< meta name="DC.Date.Valid.End" content="20050825"> Amendment Nine: More on Race, Less on Bennet

Friday, October 07, 2005

More on Race, Less on Bennet

In previous posts I took Bill Bennet to task for his recent comments. Some readers were happy about that, and some upset. Others decided to "kick it up a notch" as Emeril might say, and make the most out of a bad situation. A co-contributor, Mitya K, commented that perhaps a "lowest" caste or class is a necessary component of any capitalist society. He seemed to imply that the market system required a separate group of labor to be exploited. Sounds a little like Marx, though I doubt Mitya is arguing for a communist system. Needless to say, it was an interesting comment.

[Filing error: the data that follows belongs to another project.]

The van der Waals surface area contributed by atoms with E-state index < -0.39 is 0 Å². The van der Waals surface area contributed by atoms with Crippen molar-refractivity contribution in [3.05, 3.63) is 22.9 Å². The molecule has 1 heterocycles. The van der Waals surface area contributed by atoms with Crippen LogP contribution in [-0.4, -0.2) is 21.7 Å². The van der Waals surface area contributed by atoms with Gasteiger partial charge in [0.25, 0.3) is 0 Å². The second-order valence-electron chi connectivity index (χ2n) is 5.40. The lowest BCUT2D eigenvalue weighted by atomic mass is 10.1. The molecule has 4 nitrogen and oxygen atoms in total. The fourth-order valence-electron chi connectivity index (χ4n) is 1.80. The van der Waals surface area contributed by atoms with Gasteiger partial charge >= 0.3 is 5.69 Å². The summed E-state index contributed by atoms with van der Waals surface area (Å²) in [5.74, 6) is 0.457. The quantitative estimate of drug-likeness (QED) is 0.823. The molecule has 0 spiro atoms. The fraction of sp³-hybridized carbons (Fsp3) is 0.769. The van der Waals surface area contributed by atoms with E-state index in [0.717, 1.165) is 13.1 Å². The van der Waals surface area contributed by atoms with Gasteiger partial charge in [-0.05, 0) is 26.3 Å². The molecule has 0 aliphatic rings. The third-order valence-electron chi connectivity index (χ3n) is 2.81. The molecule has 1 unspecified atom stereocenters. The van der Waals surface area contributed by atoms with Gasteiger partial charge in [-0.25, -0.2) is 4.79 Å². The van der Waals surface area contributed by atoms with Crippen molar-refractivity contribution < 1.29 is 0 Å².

I've endeavored to think of what would be the smallest possible free market society. Modeled in a sense on Plato's "necessary only" society in the Republic, I figured a setting like this might prove fruitful as a backdrop to Mitya's intriguing hypothesis. Of course, Socrates focused on certain skills or techne necessary for a city. Free market economies work regardless of the skills (supposedly) and regardless of size. The critical components, beyond humans, are rules, infrastructure, and currency. Which rules, which infrastructure, and which currency?

Clearly we need a system of rules that protect rights in property and allow for the freedom individual choice. That is the barebones requirement. As for infrastructure, whatever systems are necessary to create a space where buyers and sellers can meet. And lastly, whatever is necessary for value to be exchanged freely is all that is necessary for currency.

So, readers, assume we have the most minimal rules which allow for rights in property and for freedom of individual choice. Assume further we have only the most minimal trading space necessary for buyers and sellers to make and fill orders, and that the most minimal recognition of value is freely exchanged. Where does the requirement for an exploited, marginalized class of labor come in?